Parshat Matot-Masei: The Sanctification of the Land
By: Rav Moshe Stav
Rashi and the Ramban dispute the meaning of the idea that Yosef was awarded the bechora. Did he receive a double portion, or was he considered the bechor in name only? This machloket is related to another machloket regarding the meaning of the pasuk, “Lerav tarbu nachalato” (Bamidbar 26:54). According to Rashi, each shevet was assigned a portion proportionate to its size, meaning the number of its members, such that there is no significance to Yosef’s “double portion.” According to the Ramban, however, each shevet received an equal portion; the number of people was only relevant when it came to the internal division of the shevet’s territory. Among the Ramban’s questions on Rashi’s view, he notes the dispute between Yehoshua and the people of Yosef regarding the small size of their territory in proportion to their number. If each shevet was given a portion according to its size, what were the people of Yosef complaining about?
In truth, the Ramban’s question is itself difficult to understand. It appears that Yehoshua told the people of Yosef that they had been awarded a large forested area that they could conquer, and the people of Yosef did not deny that this area would in theory be enough for them; they simply doubted their ability to conquer it. How, then, can the Ramban prove his view based on this interaction? Perhaps the area was proportionate to their size, but they complained about their inability to make use of it!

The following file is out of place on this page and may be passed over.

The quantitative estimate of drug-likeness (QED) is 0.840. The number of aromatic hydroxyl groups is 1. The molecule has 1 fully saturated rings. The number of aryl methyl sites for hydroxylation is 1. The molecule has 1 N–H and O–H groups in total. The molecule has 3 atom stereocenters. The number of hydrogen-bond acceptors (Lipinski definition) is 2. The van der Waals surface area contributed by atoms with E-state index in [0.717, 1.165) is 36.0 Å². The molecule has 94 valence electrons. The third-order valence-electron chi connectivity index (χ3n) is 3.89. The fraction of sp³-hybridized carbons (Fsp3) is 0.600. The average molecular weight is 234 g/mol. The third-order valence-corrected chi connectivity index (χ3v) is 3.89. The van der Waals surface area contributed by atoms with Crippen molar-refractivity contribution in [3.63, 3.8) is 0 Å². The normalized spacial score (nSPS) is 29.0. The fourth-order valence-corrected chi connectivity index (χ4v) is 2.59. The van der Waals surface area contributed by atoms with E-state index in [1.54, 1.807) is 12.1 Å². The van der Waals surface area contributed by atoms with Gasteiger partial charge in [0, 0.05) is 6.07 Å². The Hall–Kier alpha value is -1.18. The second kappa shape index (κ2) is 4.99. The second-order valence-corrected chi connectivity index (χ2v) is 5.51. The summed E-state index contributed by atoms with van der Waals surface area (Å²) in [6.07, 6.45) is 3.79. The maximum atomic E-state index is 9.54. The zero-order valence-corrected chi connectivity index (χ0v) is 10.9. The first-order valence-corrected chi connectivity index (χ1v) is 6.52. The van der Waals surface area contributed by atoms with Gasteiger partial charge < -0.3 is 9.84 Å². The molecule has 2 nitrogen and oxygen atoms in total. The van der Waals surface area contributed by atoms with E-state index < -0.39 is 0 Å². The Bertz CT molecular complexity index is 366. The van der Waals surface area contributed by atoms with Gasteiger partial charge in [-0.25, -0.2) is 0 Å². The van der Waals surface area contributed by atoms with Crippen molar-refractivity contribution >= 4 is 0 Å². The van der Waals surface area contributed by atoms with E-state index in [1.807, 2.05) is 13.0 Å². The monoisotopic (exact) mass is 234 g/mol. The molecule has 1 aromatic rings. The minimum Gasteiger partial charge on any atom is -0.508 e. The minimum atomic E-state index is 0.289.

The Rambam (beginning of Hilchot Terumot) explains that the territory of “Eretz Yisrael” is determined based on lands that were conquered by a kibbush rabbim. The area of Suria, in contrast, was conquered through a kibbus yachid, and therefore was not fully sanctified. The Rishonim provide a number of explanations for why Suria is considered a kibbush yachid. Rashi explains that it was not conquered by Klal Yisrael (either because there was no urim vetumim, because David HaMelech conquered it for himself, or because the nation was not large enough), and the conquest itself was thus lacking. The Rambam explains that the flaw lay in the fact that they had not completed the conquest of Canaan before they set off to conquer other areas. The Tosafot and Ramban explain that kibbush rabbim is the conquest of any area of the land delineated in Parashat Masei; conquest of any area outside of those borders is considered a kibbush yachid.